The conversation around cannabis use, both medically and recreationally, continues to evolve. With its legalization in many states, a paradox persists: widespread public use contrasts with cautious medical perspectives. This raises a question: Is cannabis use safe?
When considering the safety of cannabis use, Harvard Health advises against smoking it due to the potential for lung irritation. Alternative methods such as under-the-tongue tinctures, edibles, topical products, or dry herb vaporizers are suggested. Smoking cannabis should be brief, as holding it in the lungs for more than a couple of seconds may increase lung irritation without enhancing its effects.
There are potential risks associated with cannabis use. It can have both cardiac and lung effects, such as rapid heart rate and bronchitis. Additionally, cannabis can be addictive, and its interaction with other drugs, particularly CBD, should be considered carefully. High dosages can lead to anxiety or even panic attacks, and it impairs the ability to drive or operate heavy machinery. It’s especially concerning for teenagers, whose use of cannabis could be particularly dangerous.
Withdrawal from cannabis can also present challenges. Symptoms such as aggression, anger, irritability, anxiety, insomnia, anorexia, depression, restlessness, headaches, vomiting, and abdominal pain have been reported. This extensive list of withdrawal symptoms suggests that reducing or stopping cannabis use might be a difficult process for some individuals.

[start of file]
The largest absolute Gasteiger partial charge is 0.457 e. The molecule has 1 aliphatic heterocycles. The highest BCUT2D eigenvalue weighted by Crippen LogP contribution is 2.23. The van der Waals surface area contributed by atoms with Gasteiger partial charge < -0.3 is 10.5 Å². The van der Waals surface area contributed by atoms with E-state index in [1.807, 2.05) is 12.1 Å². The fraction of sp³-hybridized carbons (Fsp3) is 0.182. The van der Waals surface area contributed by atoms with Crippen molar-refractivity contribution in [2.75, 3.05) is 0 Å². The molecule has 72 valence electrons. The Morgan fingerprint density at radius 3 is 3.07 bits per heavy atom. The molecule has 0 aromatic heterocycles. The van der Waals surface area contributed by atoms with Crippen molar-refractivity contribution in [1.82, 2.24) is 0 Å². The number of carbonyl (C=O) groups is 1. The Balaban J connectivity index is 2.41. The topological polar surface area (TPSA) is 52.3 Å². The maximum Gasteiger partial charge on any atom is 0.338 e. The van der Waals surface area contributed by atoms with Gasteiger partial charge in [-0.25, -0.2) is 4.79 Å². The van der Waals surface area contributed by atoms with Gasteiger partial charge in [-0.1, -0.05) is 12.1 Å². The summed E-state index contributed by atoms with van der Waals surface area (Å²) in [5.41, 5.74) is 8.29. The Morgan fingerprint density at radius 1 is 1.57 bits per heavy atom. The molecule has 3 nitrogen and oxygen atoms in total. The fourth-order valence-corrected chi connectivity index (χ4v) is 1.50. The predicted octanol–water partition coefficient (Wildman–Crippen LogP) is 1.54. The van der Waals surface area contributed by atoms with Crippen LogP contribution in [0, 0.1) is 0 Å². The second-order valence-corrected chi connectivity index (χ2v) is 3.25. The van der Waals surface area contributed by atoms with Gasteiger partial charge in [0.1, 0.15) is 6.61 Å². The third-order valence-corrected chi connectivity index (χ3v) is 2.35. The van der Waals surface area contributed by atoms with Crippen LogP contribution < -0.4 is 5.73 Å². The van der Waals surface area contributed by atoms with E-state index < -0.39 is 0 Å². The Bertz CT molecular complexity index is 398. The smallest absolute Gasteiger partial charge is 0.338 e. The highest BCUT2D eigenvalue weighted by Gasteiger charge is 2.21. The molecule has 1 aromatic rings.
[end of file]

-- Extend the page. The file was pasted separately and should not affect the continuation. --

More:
From a medical standpoint, marijuana’s risks to heart health cannot be ignored. Use of marijuana has been linked to an increased heart rate, higher blood pressure, and a heightened risk of heart attack shortly after smoking. There are also connections between marijuana use and atrial fibrillation or high blood pressure, which could lead to serious health complications.
Cognitively, long-term cannabis users might face consequences. A decline in IQ and deficits in learning and processing speed have been observed, with these effects being more pronounced in frequent users. This suggests a possible causal link between extensive cannabis use and cognitive impairment.
In summary, while cannabis may have medicinal and recreational uses, its safety profile is still a matter of debate. The risks to heart health, potential for addiction, impact on cognitive functions, and impairment of motor skills are significant concerns that warrant careful consideration, especially in the context of increasing legalization and use.